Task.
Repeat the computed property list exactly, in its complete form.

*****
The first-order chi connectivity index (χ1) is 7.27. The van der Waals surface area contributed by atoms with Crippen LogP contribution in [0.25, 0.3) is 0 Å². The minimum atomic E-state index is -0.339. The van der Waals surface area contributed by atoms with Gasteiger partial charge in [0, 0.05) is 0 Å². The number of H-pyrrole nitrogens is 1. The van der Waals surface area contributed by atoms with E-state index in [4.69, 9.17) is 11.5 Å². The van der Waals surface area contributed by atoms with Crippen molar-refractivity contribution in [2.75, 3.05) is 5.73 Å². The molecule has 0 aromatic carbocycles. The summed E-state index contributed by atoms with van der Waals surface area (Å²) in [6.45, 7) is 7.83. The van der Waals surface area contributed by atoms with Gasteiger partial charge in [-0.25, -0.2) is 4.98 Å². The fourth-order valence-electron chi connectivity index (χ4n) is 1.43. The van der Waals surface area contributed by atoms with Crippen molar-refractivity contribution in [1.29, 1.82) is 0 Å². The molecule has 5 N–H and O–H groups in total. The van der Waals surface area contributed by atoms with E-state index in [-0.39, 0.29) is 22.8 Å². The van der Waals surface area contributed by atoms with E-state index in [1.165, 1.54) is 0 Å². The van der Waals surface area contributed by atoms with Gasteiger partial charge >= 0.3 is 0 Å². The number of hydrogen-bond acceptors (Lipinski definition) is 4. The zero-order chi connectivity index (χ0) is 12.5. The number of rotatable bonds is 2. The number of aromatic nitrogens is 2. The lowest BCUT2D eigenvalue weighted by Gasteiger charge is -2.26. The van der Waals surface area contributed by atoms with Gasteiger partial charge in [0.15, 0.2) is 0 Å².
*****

The first-order chi connectivity index (χ1) is 7.27. The van der Waals surface area contributed by atoms with Crippen LogP contribution in [0.25, 0.3) is 0 Å². The minimum atomic E-state index is -0.339. The van der Waals surface area contributed by atoms with Gasteiger partial charge in [0, 0.05) is 0 Å². The number of H-pyrrole nitrogens is 1. The van der Waals surface area contributed by atoms with E-state index in [4.69, 9.17) is 11.5 Å². The van der Waals surface area contributed by atoms with Crippen molar-refractivity contribution in [2.75, 3.05) is 5.73 Å². The molecule has 0 aromatic carbocycles. The summed E-state index contributed by atoms with van der Waals surface area (Å²) in [6.45, 7) is 7.83. The van der Waals surface area contributed by atoms with Gasteiger partial charge in [-0.25, -0.2) is 4.98 Å². The fourth-order valence-electron chi connectivity index (χ4n) is 1.43. The van der Waals surface area contributed by atoms with Crippen molar-refractivity contribution in [1.29, 1.82) is 0 Å². The molecule has 5 N–H and O–H groups in total. The van der Waals surface area contributed by atoms with E-state index in [-0.39, 0.29) is 22.8 Å². The van der Waals surface area contributed by atoms with E-state index in [1.165, 1.54) is 0 Å². The van der Waals surface area contributed by atoms with Gasteiger partial charge >= 0.3 is 0 Å². The number of hydrogen-bond acceptors (Lipinski definition) is 4. The zero-order chi connectivity index (χ0) is 12.5. The number of rotatable bonds is 2. The number of aromatic nitrogens is 2. The lowest BCUT2D eigenvalue weighted by Gasteiger charge is -2.26. The van der Waals surface area contributed by atoms with Gasteiger partial charge in [0.15, 0.2) is 0 Å².